The Government has agreed to fund a $4.4 billion package to settle teachers’ and principals’ agreements.
It comes after an arbitration panel recommended secondary teachers get a 14.5 per cent pay rise spread over three instalments.
Education Minister Jan Tinetti announced today the Government had accepted the recommendation and had offered to increase secondary teachers’ base salaries by 14.5 percent by December 2024.
The offer would see beginner teachers receive an annual increase of almost $10,000, in addition up to the $7210 lump sum payment.
Post Primary Teachers’ Association Te Wehengarua acting president Chris Abercrombie said they were “pleased” to see the offer and would recommend it to members to accept ahead of a vote next week.
If accepted by both parties the recommended settlement is likely to have knock-on effects for early childhood and primary school teachers.
Under pay parity rules, the Ministry of Education must offer any changes to teachers’ unified base salary scale to primary teachers and then in turn to kindergarten teachers.
Tinetti said she was “proud” of being able to make the offer which she thought would help attract and retain the best people to teach the country’s young people.
The offer provides an increase of 36 per cent for teachers at the top of the pay scale since 2017 when Labour came into Government and 23.5 per cent for beginner teachers.
Tinetti said this compared to a 10 per cent increase of the top rate under the last National Government.
“I know how disruptive the past few months have been for our students, young people and their parents. We all want our young people back in the classroom learning, and this offer reinforces our commitment to that,” she said.
The panel’s recommendation adds an extra cost of about $680 million to the $3.76 billion already set aside in the Budget to settle teachers’ and principals’ agreements, adding up to a package worth over $3.4b
This includes an increase to other education collective agreements which will flow on from this decision.
Tinetti said it was a “careful” balance given the current financial situation and the money had been found through savings from other parts of the Education Budget and Education’s Budget 2024 cost pressure allowance.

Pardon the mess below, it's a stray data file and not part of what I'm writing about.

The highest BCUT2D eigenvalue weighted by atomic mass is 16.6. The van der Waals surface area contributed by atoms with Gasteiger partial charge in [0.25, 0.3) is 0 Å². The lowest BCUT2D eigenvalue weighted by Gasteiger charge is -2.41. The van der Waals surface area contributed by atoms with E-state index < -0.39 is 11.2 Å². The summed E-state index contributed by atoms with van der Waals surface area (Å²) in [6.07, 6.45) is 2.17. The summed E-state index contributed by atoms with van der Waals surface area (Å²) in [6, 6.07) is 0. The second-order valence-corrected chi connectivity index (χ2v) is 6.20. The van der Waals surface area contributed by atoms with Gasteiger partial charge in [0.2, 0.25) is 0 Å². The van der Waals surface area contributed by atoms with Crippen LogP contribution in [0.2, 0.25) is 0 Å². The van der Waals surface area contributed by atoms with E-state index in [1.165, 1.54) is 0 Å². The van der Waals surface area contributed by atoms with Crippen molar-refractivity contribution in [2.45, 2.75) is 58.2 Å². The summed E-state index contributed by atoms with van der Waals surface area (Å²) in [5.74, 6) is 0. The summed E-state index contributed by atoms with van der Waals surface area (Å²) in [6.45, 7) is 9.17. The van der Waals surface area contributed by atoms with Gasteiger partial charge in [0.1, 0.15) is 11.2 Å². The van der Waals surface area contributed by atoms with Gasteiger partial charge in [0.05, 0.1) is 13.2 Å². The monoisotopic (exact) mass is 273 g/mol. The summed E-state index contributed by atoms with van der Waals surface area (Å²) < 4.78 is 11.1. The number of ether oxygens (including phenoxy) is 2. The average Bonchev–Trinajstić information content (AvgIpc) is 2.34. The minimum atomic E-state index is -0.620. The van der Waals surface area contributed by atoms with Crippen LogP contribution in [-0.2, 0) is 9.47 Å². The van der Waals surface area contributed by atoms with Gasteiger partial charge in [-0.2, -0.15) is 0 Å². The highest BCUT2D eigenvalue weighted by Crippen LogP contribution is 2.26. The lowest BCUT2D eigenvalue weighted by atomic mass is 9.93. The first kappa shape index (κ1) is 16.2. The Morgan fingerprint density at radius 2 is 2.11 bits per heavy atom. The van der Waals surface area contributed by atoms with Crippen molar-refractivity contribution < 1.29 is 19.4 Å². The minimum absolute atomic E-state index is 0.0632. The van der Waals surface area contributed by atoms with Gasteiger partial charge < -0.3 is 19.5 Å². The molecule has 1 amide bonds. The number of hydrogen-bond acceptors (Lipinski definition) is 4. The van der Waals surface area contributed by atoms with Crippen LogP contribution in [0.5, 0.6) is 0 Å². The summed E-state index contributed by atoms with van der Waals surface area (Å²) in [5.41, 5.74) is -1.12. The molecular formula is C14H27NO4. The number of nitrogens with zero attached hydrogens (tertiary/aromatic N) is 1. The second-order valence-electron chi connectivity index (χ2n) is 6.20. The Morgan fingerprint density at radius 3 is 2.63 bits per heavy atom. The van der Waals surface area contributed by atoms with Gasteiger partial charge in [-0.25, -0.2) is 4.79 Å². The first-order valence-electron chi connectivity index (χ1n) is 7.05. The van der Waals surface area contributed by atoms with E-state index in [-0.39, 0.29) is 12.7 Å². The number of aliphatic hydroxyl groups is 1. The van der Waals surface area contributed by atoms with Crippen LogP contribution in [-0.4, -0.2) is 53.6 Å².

The main savings of $374m came from Ministry of Education departmental funding; forecast staffing underspend - mostly as a result of newer teachers being employed; removal of the option to “bank staffing” for all schools, excluding Kaupapa Māori and Māori Medium Education (from July 2025); and deferring the Te Ao Marama and Hobsonville Point Secondary School projects in the Public Private Partnership Schools Expansion Programme, and rephase the current operating funding.
The remaining $306m was pre-committed to the Budget 2024 allowance, specifically to the cost pressure allocation which the Minister of Finance sets at the start of the Budget process.
“This is a balanced approach to increasing the pay of an important front-line workforce, while dealing with the broader fiscal pressures that the Government faces,” said Tinetti, adding that the possible impact on inflation was also considered (the 14.5 per cent increase is more than twice the rate of inflation at 6 per cent in the year to June).
“Our Government has a proud track record of supporting teachers, who are the cornerstone of our education system,” Tinetti said.
“We’re proud of this offer and we hope the PPTA will be too.
The increase would shift starting pay for most new secondary teachers from $55,948 to $64,082 by the start of 2025, while pay rates for teachers at the top of the scale would increase from $90,000 to $103,085.
That appeared to be better than the pay scale recently agreed by primary teachers where the equivalent points on the pay scale would increase to $63,187 and $100,000.
The panel said the term of the new collective agreement should be three years, from July 3, 2022, to July 2, 2025.
The panel also recommended one-off payments of $5000 for all teachers, a further $1500 for PPTA members, and up to $710 to cover teaching practising certificate renewal.
The decision said the Post Primary Teachers Association had sought a pay rise totalling 17.9 per cent backdated to the end of the previous collective agreement on July 1, 2022, while the Ministry of Education was offering 11.1 per cent starting from July 1, 2023 to June 30, 2025.
Secondary teachers had not had a pay rise since July 1, 2021, it said.
“Undeniably, the value of their salaries has diminished significantly over that period due to annual inflation, as measured by the New Zealand Consumers Price Index (CPI) in the years to June 2022 (7.3 per cent) and June 2023 (6.0 per cent),” the panel said.
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